She also made the work Princess Wonky in the Painted Castle, an illustration of the Rumah Uda Manap at Rimbun Dahan where Sally lived with her family, their adopted cat Wonky, and other birds and animals. The work currently hands in the Rumah Uda Manap.

Sally’s residency at Rimbun Dahan was also supported by Arts SA and the Australian High Commission, Kuala Lumpur.

Visit the artist’s website: www.sallyheinrich.com

Lau Siew Mei

Lau Siew Mei migrated from Singapore to Australia in 1994. She undertook an Asialink residency at Rimbun Dahan in 2001. Her first novel Playing Madame Mao was published in 2000 after the manuscript was shortlisted in the inaugural Queensland Premiers Literary Awards for the Best Emerging Queensland Author. Her short stories have been broadcast on the BBC World Service and published in literary journals in Australia, USA, Canada and the UK. During her residency in Malaysia, she researched Peranakan culture for her new novel. She also appeared at the Singapore Writers Festival, and gave a reading at Badan Warisan.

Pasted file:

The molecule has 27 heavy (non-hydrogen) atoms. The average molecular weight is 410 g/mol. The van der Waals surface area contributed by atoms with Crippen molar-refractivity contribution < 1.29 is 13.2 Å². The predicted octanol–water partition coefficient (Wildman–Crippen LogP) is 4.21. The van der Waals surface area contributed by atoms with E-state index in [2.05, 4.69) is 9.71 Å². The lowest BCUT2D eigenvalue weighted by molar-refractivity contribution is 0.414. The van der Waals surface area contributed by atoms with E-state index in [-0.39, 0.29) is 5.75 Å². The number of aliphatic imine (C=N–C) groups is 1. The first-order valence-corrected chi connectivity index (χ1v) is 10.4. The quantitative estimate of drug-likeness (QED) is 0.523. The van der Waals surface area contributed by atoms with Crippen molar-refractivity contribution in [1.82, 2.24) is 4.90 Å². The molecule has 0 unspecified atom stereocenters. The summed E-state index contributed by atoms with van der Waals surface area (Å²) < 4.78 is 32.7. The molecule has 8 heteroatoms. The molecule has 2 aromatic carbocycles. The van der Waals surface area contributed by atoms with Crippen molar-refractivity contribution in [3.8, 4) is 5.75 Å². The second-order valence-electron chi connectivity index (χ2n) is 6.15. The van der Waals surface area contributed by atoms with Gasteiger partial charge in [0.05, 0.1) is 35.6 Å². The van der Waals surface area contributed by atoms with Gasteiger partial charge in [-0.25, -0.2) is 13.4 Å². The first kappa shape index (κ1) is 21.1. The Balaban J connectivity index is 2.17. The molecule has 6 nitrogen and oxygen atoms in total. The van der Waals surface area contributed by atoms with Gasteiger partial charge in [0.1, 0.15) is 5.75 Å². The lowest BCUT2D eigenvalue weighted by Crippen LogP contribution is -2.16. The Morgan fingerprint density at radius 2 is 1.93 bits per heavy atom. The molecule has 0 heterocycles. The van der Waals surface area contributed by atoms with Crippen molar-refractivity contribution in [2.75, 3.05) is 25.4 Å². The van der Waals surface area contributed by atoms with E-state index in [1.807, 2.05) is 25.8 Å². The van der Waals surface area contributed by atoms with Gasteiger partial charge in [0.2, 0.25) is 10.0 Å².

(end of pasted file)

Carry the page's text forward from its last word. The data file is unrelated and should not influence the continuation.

Christine Gillespie

Christine Gillespie

Christine Gillespie was a Melbourne-based writer who has published short fiction in Australia, India and Paris. She won a number of competitions and awards and her first play, White Stars, was commissioned by Playbox Theatre, Melbourne and performed in 2000. During her Asialink residency in 2000, Gillespie spent nearly nine months at Rimbun Dahan as well as undertaking a research trip to India. In Malaysia, Gillespie gave talks, readings and workshops at various universities and the Australian High Commission and networked extensively with Malaysian and Indian writers and artists. She completed the first draft of her novel, Ornamental Bodies, based on the story of Muddupalani, an Indian dancer and courtesan.